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Posted by on Dec 10, 2014 in Diabetes mellitus | 0 comments

In a nutshell

This study compared two different types of insulin regimens as treatment options for hyperglycemia in type 2 diabetes.

Some background

One complication of type 2 diabetes mellitus is hyperglycemia, or very high blood glucose (sugar) levels. This can occur for many reasons, including uncontrolled diabetes due to non-compliance (patients not taking their medication as prescribed), infection, or diabetic ketoacidosis. Diabetic ketoacidosis is a complication that can develop when there is not enough insulin (the hormone used to break down glucose) to help glucose enter the cells of the body. Cells need glucose for energy; if the cells do not get enough glucose they begin to break down fat for energy. The process of breaking down fat for energy can lead to a toxic build-up of ketones (acids) in the blood.

Despite the seriousness of hyperglycemia, the best way to treat the condition is not clear. One treatment option is the sliding-scale insulin regimen, in which the insulin dose given is based on the current blood glucose level. However, this method has been shown by some to be less effective at controlling hyperglycemia than a basal-bolus insulin regimen (a combination of long-acting and short-acting insulin). 

Methods & findings

This study compared the use of sliding-scale insulin to that of basal-bolus insulin in patients with severe hyperglycemia. The authors examined the records of 202 patients with type 2 diabetes who were admitted to hospital at least once over a 5-year period for hyperglycemia.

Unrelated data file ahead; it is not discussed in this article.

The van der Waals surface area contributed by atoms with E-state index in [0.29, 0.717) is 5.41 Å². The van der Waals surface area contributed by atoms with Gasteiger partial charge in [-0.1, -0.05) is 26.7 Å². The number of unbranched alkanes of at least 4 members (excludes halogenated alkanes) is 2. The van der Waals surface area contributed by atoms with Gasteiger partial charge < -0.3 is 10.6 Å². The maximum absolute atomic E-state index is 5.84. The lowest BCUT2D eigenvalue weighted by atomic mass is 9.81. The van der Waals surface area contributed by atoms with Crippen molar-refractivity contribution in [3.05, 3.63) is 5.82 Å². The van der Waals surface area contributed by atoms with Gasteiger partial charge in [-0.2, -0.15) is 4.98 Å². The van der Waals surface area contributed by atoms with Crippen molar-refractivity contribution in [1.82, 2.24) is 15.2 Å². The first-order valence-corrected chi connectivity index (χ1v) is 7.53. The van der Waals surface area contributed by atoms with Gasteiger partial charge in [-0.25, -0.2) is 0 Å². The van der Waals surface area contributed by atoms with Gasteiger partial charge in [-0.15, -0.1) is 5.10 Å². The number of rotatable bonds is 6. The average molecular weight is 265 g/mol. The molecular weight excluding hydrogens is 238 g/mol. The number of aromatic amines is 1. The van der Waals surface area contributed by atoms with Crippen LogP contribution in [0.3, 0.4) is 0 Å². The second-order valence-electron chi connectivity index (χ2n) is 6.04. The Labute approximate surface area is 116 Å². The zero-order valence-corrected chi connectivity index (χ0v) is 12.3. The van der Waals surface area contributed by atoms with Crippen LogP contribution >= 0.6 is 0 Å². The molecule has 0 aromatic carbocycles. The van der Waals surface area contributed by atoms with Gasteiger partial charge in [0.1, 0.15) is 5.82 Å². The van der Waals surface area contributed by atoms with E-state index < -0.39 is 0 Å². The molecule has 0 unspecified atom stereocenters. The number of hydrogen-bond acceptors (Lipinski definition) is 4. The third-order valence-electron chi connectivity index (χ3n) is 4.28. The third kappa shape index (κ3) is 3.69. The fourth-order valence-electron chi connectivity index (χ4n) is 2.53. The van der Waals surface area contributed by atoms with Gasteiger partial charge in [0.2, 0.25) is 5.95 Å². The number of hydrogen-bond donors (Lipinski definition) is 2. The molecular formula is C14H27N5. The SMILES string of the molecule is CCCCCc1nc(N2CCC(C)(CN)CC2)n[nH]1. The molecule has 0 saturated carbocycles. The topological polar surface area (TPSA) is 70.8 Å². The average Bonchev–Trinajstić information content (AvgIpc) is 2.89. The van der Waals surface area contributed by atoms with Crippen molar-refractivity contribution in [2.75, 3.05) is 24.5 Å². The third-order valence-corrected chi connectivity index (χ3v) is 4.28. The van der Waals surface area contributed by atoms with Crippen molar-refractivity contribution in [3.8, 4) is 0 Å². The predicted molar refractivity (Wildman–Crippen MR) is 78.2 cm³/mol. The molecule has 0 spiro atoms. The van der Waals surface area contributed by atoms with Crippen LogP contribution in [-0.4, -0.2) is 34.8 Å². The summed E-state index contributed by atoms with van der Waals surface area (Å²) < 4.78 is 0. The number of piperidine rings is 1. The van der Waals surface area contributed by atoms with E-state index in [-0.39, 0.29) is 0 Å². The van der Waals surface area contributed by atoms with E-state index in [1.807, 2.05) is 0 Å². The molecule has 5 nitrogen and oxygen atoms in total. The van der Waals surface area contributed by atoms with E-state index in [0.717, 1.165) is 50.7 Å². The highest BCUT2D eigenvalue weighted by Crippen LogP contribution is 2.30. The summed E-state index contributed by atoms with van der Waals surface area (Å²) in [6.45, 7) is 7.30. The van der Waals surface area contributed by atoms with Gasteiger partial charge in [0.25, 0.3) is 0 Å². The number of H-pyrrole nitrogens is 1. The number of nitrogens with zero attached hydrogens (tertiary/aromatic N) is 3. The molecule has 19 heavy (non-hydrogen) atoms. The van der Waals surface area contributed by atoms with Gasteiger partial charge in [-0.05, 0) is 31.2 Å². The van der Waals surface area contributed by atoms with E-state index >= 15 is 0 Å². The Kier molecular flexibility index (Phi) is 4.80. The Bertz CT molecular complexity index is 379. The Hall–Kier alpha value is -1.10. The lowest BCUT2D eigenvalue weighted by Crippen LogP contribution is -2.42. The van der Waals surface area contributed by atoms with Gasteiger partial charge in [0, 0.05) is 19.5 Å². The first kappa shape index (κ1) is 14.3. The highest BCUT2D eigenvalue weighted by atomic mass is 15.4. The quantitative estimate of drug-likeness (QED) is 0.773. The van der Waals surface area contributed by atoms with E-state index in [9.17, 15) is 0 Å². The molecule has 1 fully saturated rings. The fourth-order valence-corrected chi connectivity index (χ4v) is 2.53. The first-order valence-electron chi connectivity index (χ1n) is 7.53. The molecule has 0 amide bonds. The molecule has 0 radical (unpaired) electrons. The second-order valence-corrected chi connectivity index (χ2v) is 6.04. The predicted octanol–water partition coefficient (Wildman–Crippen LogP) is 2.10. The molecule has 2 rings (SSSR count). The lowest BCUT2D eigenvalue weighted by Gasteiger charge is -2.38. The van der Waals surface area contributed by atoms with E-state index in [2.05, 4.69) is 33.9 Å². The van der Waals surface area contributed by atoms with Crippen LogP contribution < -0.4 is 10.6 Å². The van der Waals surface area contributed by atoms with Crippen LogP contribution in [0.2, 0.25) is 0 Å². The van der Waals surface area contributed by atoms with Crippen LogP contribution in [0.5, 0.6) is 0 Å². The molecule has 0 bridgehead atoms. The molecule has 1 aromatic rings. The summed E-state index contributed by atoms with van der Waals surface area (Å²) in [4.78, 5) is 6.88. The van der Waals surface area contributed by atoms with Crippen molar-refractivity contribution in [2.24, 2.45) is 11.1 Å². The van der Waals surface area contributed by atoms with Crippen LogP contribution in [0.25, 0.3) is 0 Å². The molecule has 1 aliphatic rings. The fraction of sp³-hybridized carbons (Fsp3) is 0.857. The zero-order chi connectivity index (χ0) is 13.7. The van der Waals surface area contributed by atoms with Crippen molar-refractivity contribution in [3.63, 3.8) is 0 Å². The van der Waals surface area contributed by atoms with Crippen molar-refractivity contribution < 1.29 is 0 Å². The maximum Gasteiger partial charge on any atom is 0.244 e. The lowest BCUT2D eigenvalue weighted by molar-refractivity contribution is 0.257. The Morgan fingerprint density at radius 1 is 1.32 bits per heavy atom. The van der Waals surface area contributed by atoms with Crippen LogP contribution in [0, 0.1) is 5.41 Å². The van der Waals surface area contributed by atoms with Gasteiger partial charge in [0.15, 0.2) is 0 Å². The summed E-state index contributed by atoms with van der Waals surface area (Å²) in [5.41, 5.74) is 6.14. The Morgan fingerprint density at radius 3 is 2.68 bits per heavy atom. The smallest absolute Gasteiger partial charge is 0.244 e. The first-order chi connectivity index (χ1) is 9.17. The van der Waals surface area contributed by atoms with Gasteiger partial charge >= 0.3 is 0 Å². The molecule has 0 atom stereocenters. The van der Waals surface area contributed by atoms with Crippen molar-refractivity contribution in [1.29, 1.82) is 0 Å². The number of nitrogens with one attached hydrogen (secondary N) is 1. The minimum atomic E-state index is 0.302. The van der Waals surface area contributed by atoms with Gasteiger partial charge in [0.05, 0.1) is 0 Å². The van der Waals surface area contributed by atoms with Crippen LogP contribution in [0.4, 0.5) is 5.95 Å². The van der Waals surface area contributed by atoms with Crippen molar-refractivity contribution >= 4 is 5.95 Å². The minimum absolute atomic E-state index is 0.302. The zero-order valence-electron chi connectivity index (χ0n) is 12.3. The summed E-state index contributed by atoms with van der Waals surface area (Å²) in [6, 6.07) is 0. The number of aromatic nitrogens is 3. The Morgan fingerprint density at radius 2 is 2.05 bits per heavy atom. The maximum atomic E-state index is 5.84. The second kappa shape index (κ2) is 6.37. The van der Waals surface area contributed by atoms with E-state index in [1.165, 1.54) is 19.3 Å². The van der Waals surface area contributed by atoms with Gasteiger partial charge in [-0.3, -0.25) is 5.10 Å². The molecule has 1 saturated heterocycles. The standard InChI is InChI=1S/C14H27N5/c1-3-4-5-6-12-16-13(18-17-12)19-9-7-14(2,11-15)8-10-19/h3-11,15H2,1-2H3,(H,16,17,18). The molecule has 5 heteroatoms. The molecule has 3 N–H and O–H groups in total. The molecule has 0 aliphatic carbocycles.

The average blood glucose level was 24.4 mmol/L at the time of hospital admission. The sliding-scale insulin regimen was used in 53% of patients, and the basal-bolus insulin regimen was used in 47% of patients.

Patients treated with basal-bolus insulin attained a significantly lower blood glucose level (12.3 mmol/L) compared to those treated with sliding-scale insulin (12.8 mmol/L). Fasting blood glucose (glucose levels following a long period without food or drink) was also significantly lower following basal-bolus insulin (10.8 mmol/L) than sliding-scale insulin (11.6 mmol/L).

The bottom line

This study concluded that the basal-bolus insulin regimen resulted in lower blood glucose levels than the sliding-scale insulin regimen in patients with hyperglycemia.

Published By :


Date :

Sep 02, 2014

Original Title :

Sliding-Scale versus Basal-Bolus Insulin in the Management of Severe or Acute Hyperglycemia in Type 2 Diabetes Patients: A Retrospective Study.

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